Continuing to think on about Deut 23&24, I was also deeply struck by the call to watch our tongues in 23:21-23
“21 “If you make a vow to the Lord your God, you shall not delay fulfilling it, for the Lord your God will surely require it of you, and you will be guilty of sin.22 But if you refrain from vowing, you will not be guilty of sin. 23 You shall be careful to do what has passed your lips, for you have voluntarily vowed to the Lord your God what you have promised with your mouth.”
We don’t really make vows in the same way as perhaps Israel did – it isn’t part of our culture. However, I think v23 points us towards watching what we say all the time – not to mention Jesus’ words in Matthew 5:33-37
“33 “Again you have heard that it was said to those of old, ‘You shall not swear falsely, but shall perform to the Lord what you have sworn.’ 34 But I say to you, Do not take an oath at all, either by heaven, for it is the throne of God, 35 or by the earth, for it is his footstool, or by Jerusalem, for it is the city of the great King. 36 And do not take an oath by your head, for you cannot make one hair white or black. 37 Let what you say be simply ‘Yes’ or ‘No’; anything more than this comes from evil”
and then also James refers to it too. So there is a real imperative here to think about what we say and how we say it!
I was mainly thinking though about marriage vows. Both from the perspective of those of us who are married, but also those of us who are not. I was also thinking about marriage here because there are the other bits in the passage that relate; divorce in 24:1-4 and also being newly married in 24:5.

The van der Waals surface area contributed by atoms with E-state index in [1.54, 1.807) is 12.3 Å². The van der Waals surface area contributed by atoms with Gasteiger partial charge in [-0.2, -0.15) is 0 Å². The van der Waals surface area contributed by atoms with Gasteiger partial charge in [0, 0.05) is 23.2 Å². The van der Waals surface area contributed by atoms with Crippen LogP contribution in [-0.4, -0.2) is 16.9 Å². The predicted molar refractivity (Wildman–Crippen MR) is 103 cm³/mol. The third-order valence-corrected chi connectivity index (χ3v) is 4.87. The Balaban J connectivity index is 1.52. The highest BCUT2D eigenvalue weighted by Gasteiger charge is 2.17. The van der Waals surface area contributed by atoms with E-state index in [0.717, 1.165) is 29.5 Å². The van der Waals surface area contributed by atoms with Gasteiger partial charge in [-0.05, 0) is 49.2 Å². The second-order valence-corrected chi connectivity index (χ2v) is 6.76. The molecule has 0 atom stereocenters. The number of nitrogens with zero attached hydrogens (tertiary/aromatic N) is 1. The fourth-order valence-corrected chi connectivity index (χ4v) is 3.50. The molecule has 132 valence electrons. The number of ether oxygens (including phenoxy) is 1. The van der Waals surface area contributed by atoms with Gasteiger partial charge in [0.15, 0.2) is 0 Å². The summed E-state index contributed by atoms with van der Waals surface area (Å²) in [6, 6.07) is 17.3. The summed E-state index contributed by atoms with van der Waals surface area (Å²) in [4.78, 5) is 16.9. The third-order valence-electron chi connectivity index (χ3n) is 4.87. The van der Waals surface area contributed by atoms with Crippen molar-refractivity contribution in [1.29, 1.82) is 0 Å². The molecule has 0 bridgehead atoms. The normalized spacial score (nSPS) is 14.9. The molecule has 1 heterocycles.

For those of us who are married, life is not always a bed of roses! Things can be hard, two sinners (or more when there are children around) living under the same roof is hard. Re-reading the marriage vows (which is the first time I really have in 6 years), in context with the challenge here in 23:21-23 begs the question of how do we look after our marriages? How do we protect them?
What is also clear is that within the context of the passage but also the vows themselves this is not just an issue for the married couple themselves but also for the whole community. In the marriage service the couple are called to “make your vows, in the presence of God and his people.” and there is also the chance for the people to respond with a “We will” when asked whether the marriage will be supported.
So whether we be married or not, part of the community’s role is look out for those who made solemn vows to each other and to the Lord.
I have been challenged by the vows I made when I got married. We live in a culture which is sadly marked by broken marriages and homes – much more so than at any time previously. When things are hard and when there seems to be an easier option round the corner, being challenged and held accountable about what we promised to do seems like a good way to allow people to grow.
When I said to my Wife “for better, for worse, for richer, for poorer, in sickness and in health, to love and to serve, till death us do part;” I didn’t say “until things become difficult, until I’m bored or until I get a better offer”, marriage was never sold as easy and in some ways it is a good thing that it isn’t easy. It allows us to grow.
When you pair this with the other challenges that the bible throws at you; Ephesians 5 in particular, I was really challenged in how I lead our marriage. Not too well is the honest answer. I’ve never been good at making sure we set aside time to read the bible and pray together, brief spells of good practice have been just that, brief. If I am to live up to the vows I made to the Lord and to my Wife, then I need to be encouraged and challenged to do that more. The call on me as a husband (and all husbands) is to serve our wives sacrificially, not to have the family serve our own agenda.
A huge part of my service to the Lord, is how I keep my promises to Him and to my Wife and that has deeply challenged me in the last week. If I am to keep the promises I made, then spending time in prayer and worship together is going to need to be key.
I talked on Sunday about the need for our humility in admitting we need help, about being open with each other and allowing the church family to care for us. Marriage is between two people, but it is a relationship within God’s wider family, are we humble enough to let others into our marriages?